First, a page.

Ew Nikki - would that be Mr I then? :-(

I agree Mieke, getting the message across has to be the key thing.

Ruth, none of my older three have taken the kind of interest in handwriting that your S has! I kind of wished they would, but no. They're creative and expressive in different ways. Lyddie might be different though - she does seem to be more of a paper-oriented type person so far. And the baby might be different again. Exciting to wait and see!

I seem to express myself differently on screen and on paper. I often wonder if the two activities use different parts of our brains. I certainly can't take in info from a screen as well as I can from paper. Perhaps it's my age! ;-)

6:44 pm, April 09, 2007  
Blogger dottyspots said...

Yes, it is Mr I.

I struggle a bit with reading screens too - I much prefer a book, or sheets of paper to read (if it's anything of any length).

7:46 pm, April 09, 2007  
Blogger Gill said...

"Yes, it is Mr I."

Gah, do you think he knows TM? TM does come from Sheffield. Makes you wonder..

7:58 pm, April 09, 2007  
Blogger Gill said...

Oh wait, you're not Sheffield are you? Not far away though?

7:58 pm, April 09, 2007  
Blogger dottyspots said...

No, not Sheffield, but certainly not far away - it wouldn't surprise me if they knew each other.

It's a pity really as I would much prefer to have a positive relationship with the local authority (as we're known to them) and really there shouldn't be any reason why this isn't the case, after all, I understand their need to be satisfied that an education is taking place (etc.) I've never argued *that*, rather I've been rather bemused that they should think that a suitable (etc) education was not being experienced by my children and annoyed that it was inferred that a report didn't prove anything and that I could be making it all up (because naturally I have nothing better to do with my time than enter into some 18months of written discussion over the duties of the local authority...)

The local representative of the LA (to HE-ers atleast) has a rather different interpretation to the law than I do and insists that he is right and I (and EO as a whole) are wrong :0( What's more I've been accused of being obstructive etc. a pity I don't have that in writing (in fact, I repeatedly requested that as it was clear that he thought I was lying, would he be so good as to put that in writing - unsurprisingly this was never done, although it was very much inferred).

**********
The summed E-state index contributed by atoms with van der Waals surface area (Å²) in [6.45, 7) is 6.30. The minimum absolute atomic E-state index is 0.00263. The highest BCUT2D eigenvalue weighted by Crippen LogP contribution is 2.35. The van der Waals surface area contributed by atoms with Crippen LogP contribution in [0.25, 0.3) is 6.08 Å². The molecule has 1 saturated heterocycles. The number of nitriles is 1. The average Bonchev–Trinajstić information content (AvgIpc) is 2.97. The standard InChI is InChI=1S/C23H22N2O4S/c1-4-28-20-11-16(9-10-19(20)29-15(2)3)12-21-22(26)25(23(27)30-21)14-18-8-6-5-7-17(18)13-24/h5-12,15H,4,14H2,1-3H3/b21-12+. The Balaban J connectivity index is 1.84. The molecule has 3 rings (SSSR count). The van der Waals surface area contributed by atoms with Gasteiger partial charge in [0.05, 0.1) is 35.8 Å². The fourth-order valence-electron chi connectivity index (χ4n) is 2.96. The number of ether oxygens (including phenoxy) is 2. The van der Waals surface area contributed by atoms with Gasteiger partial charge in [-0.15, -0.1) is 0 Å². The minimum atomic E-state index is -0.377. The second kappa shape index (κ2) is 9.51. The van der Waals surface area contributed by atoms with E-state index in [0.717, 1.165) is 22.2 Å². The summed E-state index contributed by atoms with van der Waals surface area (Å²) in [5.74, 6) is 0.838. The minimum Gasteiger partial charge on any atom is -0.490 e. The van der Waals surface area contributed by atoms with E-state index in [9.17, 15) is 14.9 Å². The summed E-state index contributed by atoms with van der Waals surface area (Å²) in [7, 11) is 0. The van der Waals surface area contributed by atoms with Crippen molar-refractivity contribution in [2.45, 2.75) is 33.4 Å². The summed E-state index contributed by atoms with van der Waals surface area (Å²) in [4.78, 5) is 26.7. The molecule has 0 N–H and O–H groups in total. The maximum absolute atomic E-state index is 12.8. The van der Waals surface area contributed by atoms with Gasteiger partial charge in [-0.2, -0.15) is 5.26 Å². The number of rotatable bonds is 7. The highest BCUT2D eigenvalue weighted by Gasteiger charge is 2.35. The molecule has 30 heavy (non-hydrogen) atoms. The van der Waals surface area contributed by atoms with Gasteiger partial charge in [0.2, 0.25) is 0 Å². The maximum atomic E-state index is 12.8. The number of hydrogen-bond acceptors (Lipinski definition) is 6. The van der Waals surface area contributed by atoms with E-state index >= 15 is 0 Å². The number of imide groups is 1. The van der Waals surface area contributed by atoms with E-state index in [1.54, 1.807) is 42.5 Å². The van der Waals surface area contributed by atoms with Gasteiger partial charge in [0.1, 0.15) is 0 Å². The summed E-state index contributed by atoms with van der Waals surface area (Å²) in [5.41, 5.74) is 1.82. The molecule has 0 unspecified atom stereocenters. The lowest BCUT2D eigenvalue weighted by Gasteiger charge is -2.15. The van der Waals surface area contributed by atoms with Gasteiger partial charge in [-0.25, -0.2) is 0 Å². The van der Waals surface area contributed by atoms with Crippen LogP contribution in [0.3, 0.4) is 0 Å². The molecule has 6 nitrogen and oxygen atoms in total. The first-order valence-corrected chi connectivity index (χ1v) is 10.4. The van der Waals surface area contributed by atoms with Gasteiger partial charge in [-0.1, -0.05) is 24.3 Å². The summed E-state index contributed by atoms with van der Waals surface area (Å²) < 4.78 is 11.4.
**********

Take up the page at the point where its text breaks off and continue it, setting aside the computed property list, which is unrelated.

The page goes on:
It's not for the lack of trying to be reasonable, I have, even repeatedly agreeing with him on a number of points, but he seems set on viewing me as anarchic and EO as encouraging HE-ers to 'flout' the law, which is rather amusing really considering that I am not against families offering up examples of 'work' should they so choose to, or have home visits, or anything else in fact, I'm only trying to support the rights of my own and other families under law to take an alternative view in supporting the local authority to 'be satisfied'. I can only imagine what he would make of Ahed etc. :0)

8:17 pm, April 09, 2007  
Blogger Gill said...

Hmmmmm. They're just not listening are they, the Mr Is and TMs :-(

Some people seem to find it impossible to shift their stance once they've taken one up in an argument, don't they? No matter how much appeasing you do.

Is Mr I a retired teacher then, like TM?

I wonder if there's any mileage in the point that it puts our children off learning, to be inspected in that way? There are surely enough of us to testify to that.

8:25 pm, April 09, 2007  
Blogger Maria said...

When my daughter was 6, I was criticised by an ancient inspector (probably related to Mr I) because she could not write joined up at that age!! This is true!! Since then, she's been put off writing....she just rushes everything because now she thinks that she's not good enough. And honestly, I could kill the bloke for saying such a thing in front of her . She mixes upper and lower case and so I wish she'd never seen a capital letter!!! He failed our provision because of this non-joined up mullarcky and because he just could not see how autonomous learning can work.

Now, she is a little older and he is out of our face. I haven't pushed her in any way to write. She's starting to produce little stories and her writing is, when she forgets the inspector's comments, really lovely...very neat.